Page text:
The Democratic Party is pouncing on the Republican spearheading opposition to the health care bill, after a new report on Thursday revealed that his constituents are in dire need of reform.
Rep. Pete Sessions' (R-TX) Dallas-area district has the highest number of uninsured residents of any GOP-controlled region in the country, according to census data compiled by the Dallas Morning News.
"It’s clear that Representative Sessions is fighting against his district which deserves health insurance reform that breaks the stranglehold of insurance companies, reduces rising costs and expands insurance to more people," said Jesse Ferguson, spokesman for the Democratic Congressional Campaign Committee, in a statement to Raw Story.
Sessions, the chairman of the National Republican Congressional Committee, has called the Democratic effort to extend health care coverage "deceptive" and containing "no advantage" for the people. A new NRCC ad that's hit the airwaves denounces the bill as "corrupt," calling it "full of special deals" and constructed through "bribery."
The Congressional Budget Office has concluded the package will cover an additional 31 million Americans while reducing the deficit over a decade. According to the House Energy and Commerce Committee, 171,000 of them will be in Sessions' district, the Dallas Morning News reports.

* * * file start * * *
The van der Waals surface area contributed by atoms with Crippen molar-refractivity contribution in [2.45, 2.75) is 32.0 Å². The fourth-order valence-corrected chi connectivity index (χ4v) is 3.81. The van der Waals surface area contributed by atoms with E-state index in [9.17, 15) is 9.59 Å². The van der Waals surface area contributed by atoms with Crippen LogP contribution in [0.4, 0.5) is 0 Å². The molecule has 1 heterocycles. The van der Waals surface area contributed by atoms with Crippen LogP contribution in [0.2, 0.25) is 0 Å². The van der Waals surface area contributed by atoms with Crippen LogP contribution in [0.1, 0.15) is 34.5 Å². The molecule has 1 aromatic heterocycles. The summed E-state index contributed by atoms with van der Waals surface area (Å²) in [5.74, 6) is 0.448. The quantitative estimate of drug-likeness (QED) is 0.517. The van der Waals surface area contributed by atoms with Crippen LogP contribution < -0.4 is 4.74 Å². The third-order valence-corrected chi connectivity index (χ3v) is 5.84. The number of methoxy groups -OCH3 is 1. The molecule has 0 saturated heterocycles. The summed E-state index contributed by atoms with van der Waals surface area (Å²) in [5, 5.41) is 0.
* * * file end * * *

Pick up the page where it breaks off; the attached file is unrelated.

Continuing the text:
"I don't see how he can be opposed," Dolores Burciaga, an uninsured and unemployed constituent of Sessions, told the Morning News. "I guess he's never had people close to him who are struggling because of health care."
The DCCC painted Sessions as a pawn for the insurance industry, mirroring a charge made far and wide by Democrats against GOP members.
"But when your Congressman makes his career out of standing behind Washington special interests and Wall Street bankers instead of Texas families, his selling out to the health insurance lobbyists should come as no surprise," Ferguson wrote to Raw Story.
The seven-term congressman recently told his constituents over e-mail that the bill is "kickback-laden" and full of "backroom deals." Democrats have pledged to eliminate special deals cut with wavering senators like Ben Nelson (D-NB) from the final package.
Sessions' opposition to the bill is representative of his party's official stance, as not a single Republican in either chamber of Congress is expected to vote for the bill and GOP leaders have pledged to do everything in their power to scuttle it.
The Texas representative came under fire in November for purportedly inappropriate comments when he compared the treatment of female-related health issues with the tougher rules placed on smokers.
President Obama and Democratic leaders are stepping up their efforts to whip up votes, promising a vote in the House this weekend and confidently forecasting success.
An NBC/Wall Street Journal poll on Tuesday revealed that the public is evenly split over whether it should succeed or be struck down. While Democrats are largely supportive, some progressive activists said the removal of the popular public option reflected that the party's hesitance to take on insurance companies.